In a federally controlled park, in the middle of a federally controlled city, stands a federally controlled statue. Abraham Lincoln, the flawed leader who guided our country through its bloodiest conflict, extends a hand over a kneeling, shackled African American man struggling to free himself.
Why is the man kneeling and not standing looking his president in the eye?
Why is he not, in the least, clothed in the uniform of a Union soldier, a rifle in hand, liberating his enslaved brethren, like one of the thousands of “colored troops” who fought valiantly to the defeat the “peculiar institution?”
Why is he not granted some measure of dignity or pride in his stance?
The statue we see now was commissioned and paid for by former slaves to honor Lincoln. Unsurprisingly, they were given no voice in its design, which was outsourced to the Western Sanitary Commission (WSC). Originally a private charity organized to care for wounded Union soldiers, the commission grew to handle all hospitals west of the Mississippi River.
Does this hijacking sound familiar? It should.
The supine African American man underneath Lincoln’s “beneficent” hand parallels the subordinace of “Chocolate City” to federal rule.
Just as The WSC’s design of the Emancipation Statue ignored any input from its Black funders, the federally controlled system of felony justice in the District of Columbia remains impervious to the needs of this city’s Black citizens.
In DC, Black people are arrested at 10 times the rate of whites. In fact, while Blacks make up 47 percent of the population, they comprise 86 percent of those detained by police. The city has the one of the highest incarnation rates in the United States: imprisoning 1,153 individuals for every 100,000 residents. So, in addition to policing, prosecution, supervision and sentencing lie at the heart of ensuring that Black Lives Matter in the District of Columbia.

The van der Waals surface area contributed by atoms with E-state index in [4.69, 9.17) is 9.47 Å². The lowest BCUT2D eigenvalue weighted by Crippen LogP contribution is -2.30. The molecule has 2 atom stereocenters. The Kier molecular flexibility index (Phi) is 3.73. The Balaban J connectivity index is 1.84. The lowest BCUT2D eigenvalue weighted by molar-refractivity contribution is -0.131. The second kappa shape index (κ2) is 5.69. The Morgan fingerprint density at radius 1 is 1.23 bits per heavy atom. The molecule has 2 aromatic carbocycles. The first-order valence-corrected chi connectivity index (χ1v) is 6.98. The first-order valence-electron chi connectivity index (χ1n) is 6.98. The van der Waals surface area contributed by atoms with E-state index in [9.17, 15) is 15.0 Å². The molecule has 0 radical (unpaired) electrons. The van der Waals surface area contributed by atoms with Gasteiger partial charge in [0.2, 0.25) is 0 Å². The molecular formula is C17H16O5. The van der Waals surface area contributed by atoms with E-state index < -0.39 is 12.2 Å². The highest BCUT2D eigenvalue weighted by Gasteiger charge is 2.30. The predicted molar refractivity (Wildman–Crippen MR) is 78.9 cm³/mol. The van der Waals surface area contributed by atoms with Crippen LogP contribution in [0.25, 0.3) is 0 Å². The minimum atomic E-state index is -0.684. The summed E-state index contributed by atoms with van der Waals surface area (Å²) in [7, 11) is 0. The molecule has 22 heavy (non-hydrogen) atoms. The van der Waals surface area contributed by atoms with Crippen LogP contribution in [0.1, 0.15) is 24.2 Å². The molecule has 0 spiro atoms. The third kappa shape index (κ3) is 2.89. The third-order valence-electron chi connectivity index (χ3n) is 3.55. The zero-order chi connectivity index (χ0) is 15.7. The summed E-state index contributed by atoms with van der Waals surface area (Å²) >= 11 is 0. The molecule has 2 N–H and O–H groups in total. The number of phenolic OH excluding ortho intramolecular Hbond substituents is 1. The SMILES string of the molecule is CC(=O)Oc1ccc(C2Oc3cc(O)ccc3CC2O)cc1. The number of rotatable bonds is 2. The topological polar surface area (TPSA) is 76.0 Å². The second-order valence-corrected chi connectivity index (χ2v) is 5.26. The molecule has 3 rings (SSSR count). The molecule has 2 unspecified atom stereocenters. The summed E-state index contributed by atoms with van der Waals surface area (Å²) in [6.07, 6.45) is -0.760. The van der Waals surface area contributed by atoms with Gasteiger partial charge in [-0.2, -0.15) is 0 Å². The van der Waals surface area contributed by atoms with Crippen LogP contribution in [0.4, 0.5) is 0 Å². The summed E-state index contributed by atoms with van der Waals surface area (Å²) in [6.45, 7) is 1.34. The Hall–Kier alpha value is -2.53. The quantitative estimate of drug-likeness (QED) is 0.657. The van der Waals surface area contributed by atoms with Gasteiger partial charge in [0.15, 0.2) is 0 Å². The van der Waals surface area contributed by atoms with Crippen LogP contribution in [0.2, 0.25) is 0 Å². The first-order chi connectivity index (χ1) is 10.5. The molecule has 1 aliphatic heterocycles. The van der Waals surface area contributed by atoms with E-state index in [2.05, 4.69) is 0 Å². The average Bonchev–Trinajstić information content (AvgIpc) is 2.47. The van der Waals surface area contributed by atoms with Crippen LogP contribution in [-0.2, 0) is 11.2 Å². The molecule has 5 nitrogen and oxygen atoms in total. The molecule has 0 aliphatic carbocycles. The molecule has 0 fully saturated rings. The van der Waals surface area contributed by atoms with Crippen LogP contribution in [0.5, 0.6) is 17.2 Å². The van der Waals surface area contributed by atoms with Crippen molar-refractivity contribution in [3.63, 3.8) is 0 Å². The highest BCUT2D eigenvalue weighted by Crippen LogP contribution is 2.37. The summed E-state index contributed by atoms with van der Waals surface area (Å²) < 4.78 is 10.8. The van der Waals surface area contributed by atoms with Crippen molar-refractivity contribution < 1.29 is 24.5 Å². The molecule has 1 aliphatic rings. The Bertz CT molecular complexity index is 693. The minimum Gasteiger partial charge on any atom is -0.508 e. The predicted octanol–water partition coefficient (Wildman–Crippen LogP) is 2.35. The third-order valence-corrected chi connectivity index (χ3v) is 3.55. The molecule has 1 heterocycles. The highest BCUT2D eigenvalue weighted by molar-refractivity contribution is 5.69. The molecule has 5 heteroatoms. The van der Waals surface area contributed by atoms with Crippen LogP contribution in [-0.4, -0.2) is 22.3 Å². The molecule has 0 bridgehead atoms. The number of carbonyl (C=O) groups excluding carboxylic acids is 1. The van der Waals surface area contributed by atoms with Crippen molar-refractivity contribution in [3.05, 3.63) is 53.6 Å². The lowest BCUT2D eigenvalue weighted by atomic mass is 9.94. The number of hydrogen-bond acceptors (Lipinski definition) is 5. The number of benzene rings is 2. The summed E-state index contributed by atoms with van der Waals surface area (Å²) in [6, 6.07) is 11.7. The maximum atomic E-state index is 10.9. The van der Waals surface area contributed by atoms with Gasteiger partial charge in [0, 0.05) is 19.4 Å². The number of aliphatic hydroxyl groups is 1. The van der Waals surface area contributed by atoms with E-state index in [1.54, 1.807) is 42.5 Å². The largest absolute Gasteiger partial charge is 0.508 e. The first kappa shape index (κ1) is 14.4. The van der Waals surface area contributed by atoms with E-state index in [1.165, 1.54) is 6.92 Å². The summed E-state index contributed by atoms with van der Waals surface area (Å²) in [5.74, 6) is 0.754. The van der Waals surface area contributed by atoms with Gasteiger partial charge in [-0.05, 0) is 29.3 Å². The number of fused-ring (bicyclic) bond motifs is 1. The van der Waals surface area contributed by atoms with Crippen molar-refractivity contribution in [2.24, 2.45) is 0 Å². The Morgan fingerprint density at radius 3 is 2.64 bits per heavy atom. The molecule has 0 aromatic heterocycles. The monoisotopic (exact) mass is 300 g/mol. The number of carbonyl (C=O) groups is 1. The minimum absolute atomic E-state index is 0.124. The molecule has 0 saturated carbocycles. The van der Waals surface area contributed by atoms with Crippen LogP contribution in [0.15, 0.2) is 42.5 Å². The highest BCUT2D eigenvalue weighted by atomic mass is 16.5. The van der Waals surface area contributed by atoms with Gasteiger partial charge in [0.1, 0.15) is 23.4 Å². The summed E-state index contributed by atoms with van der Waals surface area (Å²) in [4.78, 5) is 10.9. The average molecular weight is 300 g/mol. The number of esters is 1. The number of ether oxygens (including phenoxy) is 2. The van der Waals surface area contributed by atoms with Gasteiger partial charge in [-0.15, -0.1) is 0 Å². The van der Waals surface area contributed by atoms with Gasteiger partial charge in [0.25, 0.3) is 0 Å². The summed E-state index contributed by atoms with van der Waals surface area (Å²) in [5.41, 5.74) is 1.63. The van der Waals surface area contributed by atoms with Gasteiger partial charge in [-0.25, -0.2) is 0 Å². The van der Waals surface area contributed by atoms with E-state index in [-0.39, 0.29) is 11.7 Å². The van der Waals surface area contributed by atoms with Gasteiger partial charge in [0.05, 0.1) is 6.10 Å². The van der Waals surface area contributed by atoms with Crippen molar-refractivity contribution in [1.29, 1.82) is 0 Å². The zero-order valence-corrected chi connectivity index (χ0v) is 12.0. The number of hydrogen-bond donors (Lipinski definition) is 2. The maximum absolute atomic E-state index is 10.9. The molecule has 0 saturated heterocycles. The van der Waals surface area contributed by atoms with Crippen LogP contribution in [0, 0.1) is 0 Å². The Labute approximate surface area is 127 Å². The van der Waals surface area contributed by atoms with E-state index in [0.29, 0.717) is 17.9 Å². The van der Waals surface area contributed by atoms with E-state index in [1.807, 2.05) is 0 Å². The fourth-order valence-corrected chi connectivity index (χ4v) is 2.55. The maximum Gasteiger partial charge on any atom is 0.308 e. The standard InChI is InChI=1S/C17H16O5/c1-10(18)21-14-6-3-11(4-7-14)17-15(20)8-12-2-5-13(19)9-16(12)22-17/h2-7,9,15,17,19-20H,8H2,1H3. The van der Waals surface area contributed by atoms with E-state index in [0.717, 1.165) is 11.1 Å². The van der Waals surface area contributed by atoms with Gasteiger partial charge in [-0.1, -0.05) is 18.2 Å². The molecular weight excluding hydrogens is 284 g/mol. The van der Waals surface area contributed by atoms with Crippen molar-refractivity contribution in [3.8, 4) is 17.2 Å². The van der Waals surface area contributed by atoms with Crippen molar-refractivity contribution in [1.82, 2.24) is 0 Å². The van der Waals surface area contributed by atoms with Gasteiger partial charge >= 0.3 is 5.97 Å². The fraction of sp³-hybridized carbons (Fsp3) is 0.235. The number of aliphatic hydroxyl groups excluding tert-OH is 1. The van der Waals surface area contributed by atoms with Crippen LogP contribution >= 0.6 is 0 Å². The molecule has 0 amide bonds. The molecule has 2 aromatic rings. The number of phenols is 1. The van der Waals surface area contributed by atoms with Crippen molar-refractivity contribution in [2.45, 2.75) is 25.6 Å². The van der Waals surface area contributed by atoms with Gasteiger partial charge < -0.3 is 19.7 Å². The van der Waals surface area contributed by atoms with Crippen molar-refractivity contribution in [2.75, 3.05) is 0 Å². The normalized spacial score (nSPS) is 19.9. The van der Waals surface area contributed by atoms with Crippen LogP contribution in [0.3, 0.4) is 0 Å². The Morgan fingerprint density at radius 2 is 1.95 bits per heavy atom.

Federal prosecutors make all charging decisions. Neither appointed by elected officials nor directly accountable to voters, under this nation’s corrupt, plea bargaining system, federal authorities set the general terms of incarceration for thousands. Federal judges sentence these individuals and then remand them to the custody of the US Bureau of Prisons, which houses them throughout the country far from their loved ones. The US Court Services and Offender Supervision Agency (CSOSA), an independent bureaucracy reporting directly to the president, supervises the lives of DC’s returning citizens.
So, in the debate over defunding the police, the question of establishing local sovereignty over DC’s entire justice system must not be ignored.
DC prosecutors, accountable to citizens, should make felony charging decisions. Elected or locally appointed DC judges should decide sentences. Those few felons who require imprisonment should be housed in humane, DC-controlled facilities convenient to loved ones. Lastly, the supervision and reintegration of returning citizens should be a central responsibility of the District government.
Will these reforms be expensive? Yes.
Are these difficult objectives? Certainly.
Does this require statehood? Definitely.
In the Civil War, this country’s African American forefathers and mothers fought to end slavery. It is time to follow their example. End federal tyranny over the District of Columbia and allow its citizens to create a new justice system that truly values Black Lives.